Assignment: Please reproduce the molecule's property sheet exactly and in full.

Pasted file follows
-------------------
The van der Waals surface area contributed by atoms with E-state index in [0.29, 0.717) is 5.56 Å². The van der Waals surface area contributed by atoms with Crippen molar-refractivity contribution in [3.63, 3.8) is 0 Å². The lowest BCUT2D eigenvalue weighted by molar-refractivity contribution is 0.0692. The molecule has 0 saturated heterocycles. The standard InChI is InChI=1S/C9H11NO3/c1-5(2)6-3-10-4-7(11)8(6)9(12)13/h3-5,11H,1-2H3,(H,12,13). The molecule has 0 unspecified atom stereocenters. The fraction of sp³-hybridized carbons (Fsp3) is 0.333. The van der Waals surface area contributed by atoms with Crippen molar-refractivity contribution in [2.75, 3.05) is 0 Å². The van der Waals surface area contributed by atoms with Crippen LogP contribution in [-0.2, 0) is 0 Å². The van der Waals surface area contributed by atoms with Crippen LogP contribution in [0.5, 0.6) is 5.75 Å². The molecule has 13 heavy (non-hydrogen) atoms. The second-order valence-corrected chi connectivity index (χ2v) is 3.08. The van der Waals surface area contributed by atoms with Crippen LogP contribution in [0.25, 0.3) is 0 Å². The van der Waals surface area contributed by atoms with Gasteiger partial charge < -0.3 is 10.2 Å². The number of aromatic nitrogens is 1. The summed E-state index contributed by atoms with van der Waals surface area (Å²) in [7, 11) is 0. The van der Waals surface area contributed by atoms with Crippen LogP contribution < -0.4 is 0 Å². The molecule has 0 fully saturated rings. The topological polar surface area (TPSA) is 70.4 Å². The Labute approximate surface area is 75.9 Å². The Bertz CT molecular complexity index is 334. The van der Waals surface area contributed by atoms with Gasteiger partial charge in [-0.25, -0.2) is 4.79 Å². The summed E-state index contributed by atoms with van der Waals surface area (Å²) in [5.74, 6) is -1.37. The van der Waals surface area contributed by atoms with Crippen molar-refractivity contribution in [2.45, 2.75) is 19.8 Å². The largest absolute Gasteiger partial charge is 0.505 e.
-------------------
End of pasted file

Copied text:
The van der Waals surface area contributed by atoms with E-state index in [0.29, 0.717) is 5.56 Å². The van der Waals surface area contributed by atoms with Crippen molar-refractivity contribution in [3.63, 3.8) is 0 Å². The lowest BCUT2D eigenvalue weighted by molar-refractivity contribution is 0.0692. The molecule has 0 saturated heterocycles. The standard InChI is InChI=1S/C9H11NO3/c1-5(2)6-3-10-4-7(11)8(6)9(12)13/h3-5,11H,1-2H3,(H,12,13). The molecule has 0 unspecified atom stereocenters. The fraction of sp³-hybridized carbons (Fsp3) is 0.333. The van der Waals surface area contributed by atoms with Crippen molar-refractivity contribution in [2.75, 3.05) is 0 Å². The van der Waals surface area contributed by atoms with Crippen LogP contribution in [-0.2, 0) is 0 Å². The van der Waals surface area contributed by atoms with Crippen LogP contribution in [0.5, 0.6) is 5.75 Å². The molecule has 13 heavy (non-hydrogen) atoms. The second-order valence-corrected chi connectivity index (χ2v) is 3.08. The van der Waals surface area contributed by atoms with Crippen LogP contribution in [0.25, 0.3) is 0 Å². The van der Waals surface area contributed by atoms with Gasteiger partial charge < -0.3 is 10.2 Å². The number of aromatic nitrogens is 1. The summed E-state index contributed by atoms with van der Waals surface area (Å²) in [7, 11) is 0. The van der Waals surface area contributed by atoms with Crippen LogP contribution < -0.4 is 0 Å². The molecule has 0 fully saturated rings. The topological polar surface area (TPSA) is 70.4 Å². The Labute approximate surface area is 75.9 Å². The Bertz CT molecular complexity index is 334. The van der Waals surface area contributed by atoms with Gasteiger partial charge in [-0.25, -0.2) is 4.79 Å². The summed E-state index contributed by atoms with van der Waals surface area (Å²) in [5.74, 6) is -1.37. The van der Waals surface area contributed by atoms with Crippen molar-refractivity contribution in [2.45, 2.75) is 19.8 Å². The largest absolute Gasteiger partial charge is 0.505 e.